The effectiveness of primary nursing on burnout among psychiatric nurses in long-stay settings

J Adv Nurs. 1996 Oct;24(4):694-702. doi: 10.1046/j.1365-2648.1996.02457.x.


This study was set up to test the effectiveness of primary nursing on the burnout level of psychiatric nurses. It was expected that, under certain conditions, such as a primary nursing care delivery with an adequate feedback system, the burnout level would decrease. In a quasi-experimental research design, a cohort of 161 psychiatric nurses was followed for 2.5 years. Results showed that although the burnout level did not change as a result of primary nursing, psychiatric nurses and the practical nurses seemed able to work according to the principles of primary nursing. Strong indications were found that the job turnover decreased as a result of the introduction of primary nursing. Because two main problems were encountered in this study, a high drop-out due to job turnover among nurses and the imitation of the intervention by the control group, several additional analyses were performed.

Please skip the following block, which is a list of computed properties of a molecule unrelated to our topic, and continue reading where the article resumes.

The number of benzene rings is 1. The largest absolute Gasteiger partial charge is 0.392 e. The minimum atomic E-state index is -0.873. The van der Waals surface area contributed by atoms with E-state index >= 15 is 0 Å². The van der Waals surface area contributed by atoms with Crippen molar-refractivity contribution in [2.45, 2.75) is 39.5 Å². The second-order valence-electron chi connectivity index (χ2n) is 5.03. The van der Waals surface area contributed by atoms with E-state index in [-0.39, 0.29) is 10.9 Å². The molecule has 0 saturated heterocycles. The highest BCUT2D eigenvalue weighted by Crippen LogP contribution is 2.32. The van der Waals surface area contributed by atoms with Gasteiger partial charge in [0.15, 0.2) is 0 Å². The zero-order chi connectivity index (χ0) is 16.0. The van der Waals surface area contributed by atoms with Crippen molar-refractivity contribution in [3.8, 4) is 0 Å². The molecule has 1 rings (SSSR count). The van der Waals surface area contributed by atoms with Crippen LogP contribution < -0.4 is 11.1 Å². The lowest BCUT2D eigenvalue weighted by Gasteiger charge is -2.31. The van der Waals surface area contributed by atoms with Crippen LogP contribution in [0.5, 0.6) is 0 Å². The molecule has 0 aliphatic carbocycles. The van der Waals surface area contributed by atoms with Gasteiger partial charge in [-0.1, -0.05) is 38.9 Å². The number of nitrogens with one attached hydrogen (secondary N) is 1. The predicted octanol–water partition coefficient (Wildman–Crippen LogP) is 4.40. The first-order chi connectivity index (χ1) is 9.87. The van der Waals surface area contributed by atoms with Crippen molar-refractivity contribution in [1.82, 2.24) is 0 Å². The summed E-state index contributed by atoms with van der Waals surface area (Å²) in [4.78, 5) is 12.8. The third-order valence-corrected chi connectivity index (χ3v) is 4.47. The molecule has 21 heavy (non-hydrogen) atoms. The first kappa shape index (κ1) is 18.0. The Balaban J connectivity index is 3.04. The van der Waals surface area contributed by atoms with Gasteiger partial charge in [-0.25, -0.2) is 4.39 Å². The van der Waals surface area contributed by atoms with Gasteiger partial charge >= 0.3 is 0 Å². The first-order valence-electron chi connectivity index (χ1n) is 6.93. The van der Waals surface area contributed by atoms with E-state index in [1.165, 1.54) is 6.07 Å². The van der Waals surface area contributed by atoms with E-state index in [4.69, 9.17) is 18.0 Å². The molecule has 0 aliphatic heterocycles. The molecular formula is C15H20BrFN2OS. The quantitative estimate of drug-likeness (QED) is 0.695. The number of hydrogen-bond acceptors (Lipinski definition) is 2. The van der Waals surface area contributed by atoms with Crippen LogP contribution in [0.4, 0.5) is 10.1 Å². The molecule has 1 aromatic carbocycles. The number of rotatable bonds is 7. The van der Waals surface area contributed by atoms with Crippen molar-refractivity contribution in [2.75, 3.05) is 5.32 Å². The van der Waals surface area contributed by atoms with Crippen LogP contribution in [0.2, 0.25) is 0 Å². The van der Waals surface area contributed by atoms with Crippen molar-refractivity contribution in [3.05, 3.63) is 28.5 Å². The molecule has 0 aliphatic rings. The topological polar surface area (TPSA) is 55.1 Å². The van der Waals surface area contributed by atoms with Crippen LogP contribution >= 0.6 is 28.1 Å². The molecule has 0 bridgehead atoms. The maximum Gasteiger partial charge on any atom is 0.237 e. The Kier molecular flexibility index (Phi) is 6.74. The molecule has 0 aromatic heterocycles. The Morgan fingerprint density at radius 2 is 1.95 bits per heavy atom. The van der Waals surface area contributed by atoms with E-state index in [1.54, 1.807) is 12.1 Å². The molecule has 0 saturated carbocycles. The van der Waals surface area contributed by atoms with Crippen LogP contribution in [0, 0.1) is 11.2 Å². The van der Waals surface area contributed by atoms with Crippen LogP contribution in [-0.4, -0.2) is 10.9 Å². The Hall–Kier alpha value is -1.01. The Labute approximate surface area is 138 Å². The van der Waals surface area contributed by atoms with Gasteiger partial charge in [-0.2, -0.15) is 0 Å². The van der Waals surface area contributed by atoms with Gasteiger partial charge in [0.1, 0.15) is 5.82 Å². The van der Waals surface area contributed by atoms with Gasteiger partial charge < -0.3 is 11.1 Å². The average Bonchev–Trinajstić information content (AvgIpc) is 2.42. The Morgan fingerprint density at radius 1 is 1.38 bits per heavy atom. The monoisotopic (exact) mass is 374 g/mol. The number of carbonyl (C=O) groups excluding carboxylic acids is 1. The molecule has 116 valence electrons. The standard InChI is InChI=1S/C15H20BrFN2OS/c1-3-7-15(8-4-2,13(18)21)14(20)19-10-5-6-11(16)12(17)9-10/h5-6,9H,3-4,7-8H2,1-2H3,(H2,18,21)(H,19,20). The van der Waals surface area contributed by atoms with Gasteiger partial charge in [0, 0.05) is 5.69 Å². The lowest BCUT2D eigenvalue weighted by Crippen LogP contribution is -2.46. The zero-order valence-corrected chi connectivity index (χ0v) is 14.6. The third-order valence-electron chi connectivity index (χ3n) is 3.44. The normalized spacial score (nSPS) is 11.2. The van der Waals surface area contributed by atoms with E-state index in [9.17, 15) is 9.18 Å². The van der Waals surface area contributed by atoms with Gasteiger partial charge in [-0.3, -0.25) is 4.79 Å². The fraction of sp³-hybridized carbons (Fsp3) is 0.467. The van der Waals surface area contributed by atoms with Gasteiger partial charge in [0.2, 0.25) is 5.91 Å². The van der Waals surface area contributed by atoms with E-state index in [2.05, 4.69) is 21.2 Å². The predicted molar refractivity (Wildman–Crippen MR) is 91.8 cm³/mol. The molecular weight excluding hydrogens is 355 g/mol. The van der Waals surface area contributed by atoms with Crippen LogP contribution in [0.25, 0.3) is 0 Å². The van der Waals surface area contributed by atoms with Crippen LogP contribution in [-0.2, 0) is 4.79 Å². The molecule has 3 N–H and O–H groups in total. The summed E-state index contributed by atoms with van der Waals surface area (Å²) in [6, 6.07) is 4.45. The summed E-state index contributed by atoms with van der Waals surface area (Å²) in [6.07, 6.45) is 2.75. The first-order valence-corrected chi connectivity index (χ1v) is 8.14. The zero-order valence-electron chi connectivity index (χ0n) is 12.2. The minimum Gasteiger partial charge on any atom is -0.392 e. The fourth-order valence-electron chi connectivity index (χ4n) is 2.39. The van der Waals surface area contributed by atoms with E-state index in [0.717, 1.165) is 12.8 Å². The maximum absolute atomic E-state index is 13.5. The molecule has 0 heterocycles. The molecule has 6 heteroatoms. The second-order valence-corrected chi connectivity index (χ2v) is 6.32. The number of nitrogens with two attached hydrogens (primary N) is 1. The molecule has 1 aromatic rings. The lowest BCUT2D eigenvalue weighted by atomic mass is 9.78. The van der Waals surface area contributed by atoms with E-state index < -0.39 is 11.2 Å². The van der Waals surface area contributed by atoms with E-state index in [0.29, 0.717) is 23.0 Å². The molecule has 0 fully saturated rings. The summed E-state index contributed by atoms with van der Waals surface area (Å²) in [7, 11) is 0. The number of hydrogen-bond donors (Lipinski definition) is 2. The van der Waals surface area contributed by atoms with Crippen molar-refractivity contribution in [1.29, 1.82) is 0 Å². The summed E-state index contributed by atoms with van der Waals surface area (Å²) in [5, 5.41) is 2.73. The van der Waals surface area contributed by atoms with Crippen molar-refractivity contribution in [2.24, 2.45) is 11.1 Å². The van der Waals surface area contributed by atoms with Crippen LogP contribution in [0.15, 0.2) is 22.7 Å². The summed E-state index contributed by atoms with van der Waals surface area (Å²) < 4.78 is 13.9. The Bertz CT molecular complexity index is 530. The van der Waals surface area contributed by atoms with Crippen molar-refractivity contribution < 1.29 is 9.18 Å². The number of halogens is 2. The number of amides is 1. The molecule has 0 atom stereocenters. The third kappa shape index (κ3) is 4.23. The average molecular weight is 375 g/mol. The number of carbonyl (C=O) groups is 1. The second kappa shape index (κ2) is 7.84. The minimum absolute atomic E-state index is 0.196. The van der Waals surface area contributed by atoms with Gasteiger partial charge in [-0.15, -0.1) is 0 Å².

Publication types

  • Clinical Trial
  • Controlled Clinical Trial
  • Multicenter Study

MeSH terms

  • Adult
  • Burnout, Professional / psychology*
  • Female
  • Humans
  • Long-Term Care
  • Longitudinal Studies
  • Male
  • Middle Aged
  • Nursing Administration Research
  • Nursing Staff, Hospital / psychology*
  • Nursing Staff, Hospital / supply & distribution
  • Personnel Turnover
  • Primary Nursing / organization & administration*
  • Psychiatric Nursing*
  • Surveys and Questionnaires